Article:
‘If it’s in a word … or it’s in a look … you can’t get rid of the Babadook’
While an unconditional hatred of multiplex horror can be fostered by experiences with empty industry fare (Paranormal Activity, Insidious), I can’t remember a supernatural film since Session 9 (2001) that has sank its tendrils so deep within my psyche. The Total Film sponsored flick and most hyped film of the festival was the Australian horror / art-house flick The Babadook , writer / director Jennifer Kent’s perfect combination of compelling story, perfectly judged scares and dynamite performances.
Dealing with the death of her husband, Amelia (Essie Davis) struggles with her troubled young son Robbie (Daniel Henshall), an odd child plagued with nightmares and a fetish for making his own crude but effective booby traps. After a pop – up book named ‘The Babadook’ mysteriously finds its way into Robbie’s bedtime reading, his nightmares and bad behavior intensify leaving Amelia isolated from friends and Robbie skipping school. Trapped together with a malevolent force growing in their collective minds, Amelia’s own psychological condition deteriorates forcing a sinister change in the family dynamic and as the Babadook’s wraith like shadow spreads and its power grows both mother and son must face this unnamed fear before it threatens to consume them both.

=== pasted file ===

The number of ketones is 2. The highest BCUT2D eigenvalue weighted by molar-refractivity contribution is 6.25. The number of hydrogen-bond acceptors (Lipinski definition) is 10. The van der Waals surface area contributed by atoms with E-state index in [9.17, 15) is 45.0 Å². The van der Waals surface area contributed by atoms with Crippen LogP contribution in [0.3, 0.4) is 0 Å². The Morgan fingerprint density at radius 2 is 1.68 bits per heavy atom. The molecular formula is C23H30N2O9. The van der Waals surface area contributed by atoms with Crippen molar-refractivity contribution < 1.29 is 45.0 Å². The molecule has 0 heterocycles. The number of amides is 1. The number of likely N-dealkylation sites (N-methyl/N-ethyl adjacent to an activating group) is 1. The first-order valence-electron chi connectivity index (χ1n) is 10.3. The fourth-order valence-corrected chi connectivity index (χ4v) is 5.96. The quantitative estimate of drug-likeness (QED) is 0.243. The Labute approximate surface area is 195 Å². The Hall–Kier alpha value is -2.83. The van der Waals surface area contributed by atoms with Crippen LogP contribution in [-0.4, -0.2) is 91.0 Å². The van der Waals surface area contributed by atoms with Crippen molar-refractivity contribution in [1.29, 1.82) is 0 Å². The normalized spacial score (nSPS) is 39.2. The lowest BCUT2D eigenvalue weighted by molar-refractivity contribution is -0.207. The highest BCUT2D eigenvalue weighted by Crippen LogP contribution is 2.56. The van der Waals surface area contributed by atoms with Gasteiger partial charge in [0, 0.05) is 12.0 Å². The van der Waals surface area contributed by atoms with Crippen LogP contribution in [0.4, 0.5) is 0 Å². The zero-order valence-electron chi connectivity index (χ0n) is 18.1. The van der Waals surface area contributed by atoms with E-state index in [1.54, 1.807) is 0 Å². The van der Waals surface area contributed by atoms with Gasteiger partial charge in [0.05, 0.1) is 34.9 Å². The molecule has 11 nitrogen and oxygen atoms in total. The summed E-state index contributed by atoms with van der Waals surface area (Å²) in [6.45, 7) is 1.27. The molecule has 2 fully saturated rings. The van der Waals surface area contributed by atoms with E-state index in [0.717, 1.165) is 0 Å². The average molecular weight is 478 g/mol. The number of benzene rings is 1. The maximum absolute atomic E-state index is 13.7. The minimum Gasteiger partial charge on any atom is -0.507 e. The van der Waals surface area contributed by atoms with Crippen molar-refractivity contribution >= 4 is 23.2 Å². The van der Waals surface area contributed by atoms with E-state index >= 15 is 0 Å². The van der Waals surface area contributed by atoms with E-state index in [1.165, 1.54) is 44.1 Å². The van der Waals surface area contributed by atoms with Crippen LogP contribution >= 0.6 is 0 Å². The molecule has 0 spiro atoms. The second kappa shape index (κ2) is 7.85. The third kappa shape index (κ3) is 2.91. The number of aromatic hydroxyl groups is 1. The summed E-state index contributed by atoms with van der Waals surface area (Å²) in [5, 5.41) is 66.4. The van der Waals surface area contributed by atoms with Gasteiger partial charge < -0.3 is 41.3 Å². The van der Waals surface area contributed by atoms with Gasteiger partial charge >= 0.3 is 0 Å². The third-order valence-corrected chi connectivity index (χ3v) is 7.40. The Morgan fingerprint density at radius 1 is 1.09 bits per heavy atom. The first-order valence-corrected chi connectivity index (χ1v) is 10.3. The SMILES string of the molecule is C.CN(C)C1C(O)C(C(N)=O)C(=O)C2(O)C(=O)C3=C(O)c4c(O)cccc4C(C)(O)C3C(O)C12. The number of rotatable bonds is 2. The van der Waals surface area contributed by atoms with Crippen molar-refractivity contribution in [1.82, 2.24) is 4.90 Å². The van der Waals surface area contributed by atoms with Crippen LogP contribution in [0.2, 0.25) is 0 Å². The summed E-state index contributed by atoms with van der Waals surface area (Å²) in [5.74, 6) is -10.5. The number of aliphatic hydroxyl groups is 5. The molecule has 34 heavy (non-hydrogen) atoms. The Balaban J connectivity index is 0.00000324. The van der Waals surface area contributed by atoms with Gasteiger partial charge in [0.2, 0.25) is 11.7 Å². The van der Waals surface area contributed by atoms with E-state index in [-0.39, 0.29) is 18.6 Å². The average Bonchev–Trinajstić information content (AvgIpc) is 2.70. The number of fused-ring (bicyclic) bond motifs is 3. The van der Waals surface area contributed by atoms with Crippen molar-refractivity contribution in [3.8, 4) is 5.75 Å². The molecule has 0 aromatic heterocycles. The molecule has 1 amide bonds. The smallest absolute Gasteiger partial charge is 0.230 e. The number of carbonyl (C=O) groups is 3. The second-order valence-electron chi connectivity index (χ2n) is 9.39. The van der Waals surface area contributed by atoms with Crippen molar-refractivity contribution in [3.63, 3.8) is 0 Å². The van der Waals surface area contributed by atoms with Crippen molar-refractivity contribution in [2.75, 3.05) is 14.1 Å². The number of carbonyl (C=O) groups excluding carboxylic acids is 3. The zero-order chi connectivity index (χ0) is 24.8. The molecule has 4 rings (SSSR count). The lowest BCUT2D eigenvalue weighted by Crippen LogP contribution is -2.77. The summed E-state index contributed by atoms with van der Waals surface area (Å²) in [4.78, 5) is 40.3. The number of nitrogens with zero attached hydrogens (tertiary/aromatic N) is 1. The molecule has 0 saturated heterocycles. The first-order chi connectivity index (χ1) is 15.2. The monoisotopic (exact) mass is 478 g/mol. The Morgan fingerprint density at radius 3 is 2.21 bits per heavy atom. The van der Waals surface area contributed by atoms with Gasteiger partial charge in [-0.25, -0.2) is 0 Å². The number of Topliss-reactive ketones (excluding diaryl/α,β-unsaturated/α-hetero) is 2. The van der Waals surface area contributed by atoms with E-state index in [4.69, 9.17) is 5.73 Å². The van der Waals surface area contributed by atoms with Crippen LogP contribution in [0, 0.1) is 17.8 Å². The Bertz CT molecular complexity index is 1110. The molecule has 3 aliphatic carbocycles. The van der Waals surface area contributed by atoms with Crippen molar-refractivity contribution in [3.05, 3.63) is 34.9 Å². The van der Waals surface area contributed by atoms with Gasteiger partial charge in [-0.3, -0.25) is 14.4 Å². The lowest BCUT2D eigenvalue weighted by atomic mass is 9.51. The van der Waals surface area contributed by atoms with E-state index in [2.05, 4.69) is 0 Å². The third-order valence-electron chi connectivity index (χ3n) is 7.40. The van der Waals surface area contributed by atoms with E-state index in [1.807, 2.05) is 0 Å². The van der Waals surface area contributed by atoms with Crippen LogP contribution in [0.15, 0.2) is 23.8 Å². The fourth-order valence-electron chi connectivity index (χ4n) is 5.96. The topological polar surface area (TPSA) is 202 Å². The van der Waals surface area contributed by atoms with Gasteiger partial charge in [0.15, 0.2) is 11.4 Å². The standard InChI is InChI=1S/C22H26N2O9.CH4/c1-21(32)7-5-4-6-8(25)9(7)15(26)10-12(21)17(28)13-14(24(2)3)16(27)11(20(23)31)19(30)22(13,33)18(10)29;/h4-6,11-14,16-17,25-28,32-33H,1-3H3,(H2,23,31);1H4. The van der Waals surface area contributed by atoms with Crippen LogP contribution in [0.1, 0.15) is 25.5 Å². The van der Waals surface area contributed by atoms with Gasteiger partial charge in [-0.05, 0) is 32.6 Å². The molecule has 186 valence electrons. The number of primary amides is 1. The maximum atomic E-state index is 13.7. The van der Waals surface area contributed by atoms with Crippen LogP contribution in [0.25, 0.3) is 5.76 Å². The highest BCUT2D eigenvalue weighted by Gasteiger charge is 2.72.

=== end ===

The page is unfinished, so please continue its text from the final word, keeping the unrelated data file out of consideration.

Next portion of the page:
From the sinister pop-up book of the films title to the incredible performances of Essie Davis and Daniel Henshall, the films sense of atmosphere is pitch perfect, building dread and building it masterfully to a terrifying climax. In the tradition of the ‘less is more’ school of horror, the few appearances of the titular monster make its presence off screen just as intimidating as when it rises in its full form, a tall cloaked almost German expressionist silhouette, glitching through time and space with some of the most frightening sound design I have ever experienced. In the tradition of the best supernatural films, obvious sub textual themes hinted at throughout by director Kent suggest that grief is the real monster here, creating a sense of realism to the outlandish horror which anyone who has lost themselves in the grieving process should powerfully relate to.
While the trailer for The Babadook pitched the film as event film of unparalleled scares, the resulting product was superbly acted, beautifully constructed and a surprisingly mature horror, foregrounding character over cheap scares and solidifying itself as an archetypal example of horror with longevity. As an exploration of redemptive love, psychological dread and closeted monsters for once the PR journalese of ‘Gruffalo meets Repulsion’ was absolutely spot on. When the Babadook does come knocking at your door upon wider release very soon, please don’t hesitate to let him in. You won’t regret it.
Director: Jennifer Kent
Cast: Essie Davis, Daniel Henshall, Noah Wiseman, Hayley McElhinny, Benjamin Winspear
Runtime: 92 mins